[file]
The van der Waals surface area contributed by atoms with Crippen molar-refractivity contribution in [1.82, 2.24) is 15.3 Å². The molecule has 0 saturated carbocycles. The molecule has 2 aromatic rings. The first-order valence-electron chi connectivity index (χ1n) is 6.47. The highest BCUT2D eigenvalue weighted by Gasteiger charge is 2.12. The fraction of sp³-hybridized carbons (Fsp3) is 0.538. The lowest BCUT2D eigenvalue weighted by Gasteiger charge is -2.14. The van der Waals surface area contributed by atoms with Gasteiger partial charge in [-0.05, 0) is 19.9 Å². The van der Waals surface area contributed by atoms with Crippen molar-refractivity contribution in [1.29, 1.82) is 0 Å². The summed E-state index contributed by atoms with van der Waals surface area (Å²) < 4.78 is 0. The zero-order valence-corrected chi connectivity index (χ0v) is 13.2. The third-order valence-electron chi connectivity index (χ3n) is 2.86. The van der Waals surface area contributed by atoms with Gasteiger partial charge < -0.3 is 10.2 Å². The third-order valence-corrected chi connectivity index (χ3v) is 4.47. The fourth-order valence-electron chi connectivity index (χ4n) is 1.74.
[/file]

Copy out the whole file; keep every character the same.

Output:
The van der Waals surface area contributed by atoms with Crippen molar-refractivity contribution in [1.82, 2.24) is 15.3 Å². The molecule has 0 saturated carbocycles. The molecule has 2 aromatic rings. The first-order valence-electron chi connectivity index (χ1n) is 6.47. The highest BCUT2D eigenvalue weighted by Gasteiger charge is 2.12. The fraction of sp³-hybridized carbons (Fsp3) is 0.538. The lowest BCUT2D eigenvalue weighted by Gasteiger charge is -2.14. The van der Waals surface area contributed by atoms with Gasteiger partial charge in [-0.05, 0) is 19.9 Å². The van der Waals surface area contributed by atoms with Crippen molar-refractivity contribution in [1.29, 1.82) is 0 Å². The summed E-state index contributed by atoms with van der Waals surface area (Å²) < 4.78 is 0. The zero-order valence-corrected chi connectivity index (χ0v) is 13.2. The third-order valence-electron chi connectivity index (χ3n) is 2.86. The van der Waals surface area contributed by atoms with Gasteiger partial charge < -0.3 is 10.2 Å². The third-order valence-corrected chi connectivity index (χ3v) is 4.47. The fourth-order valence-electron chi connectivity index (χ4n) is 1.74.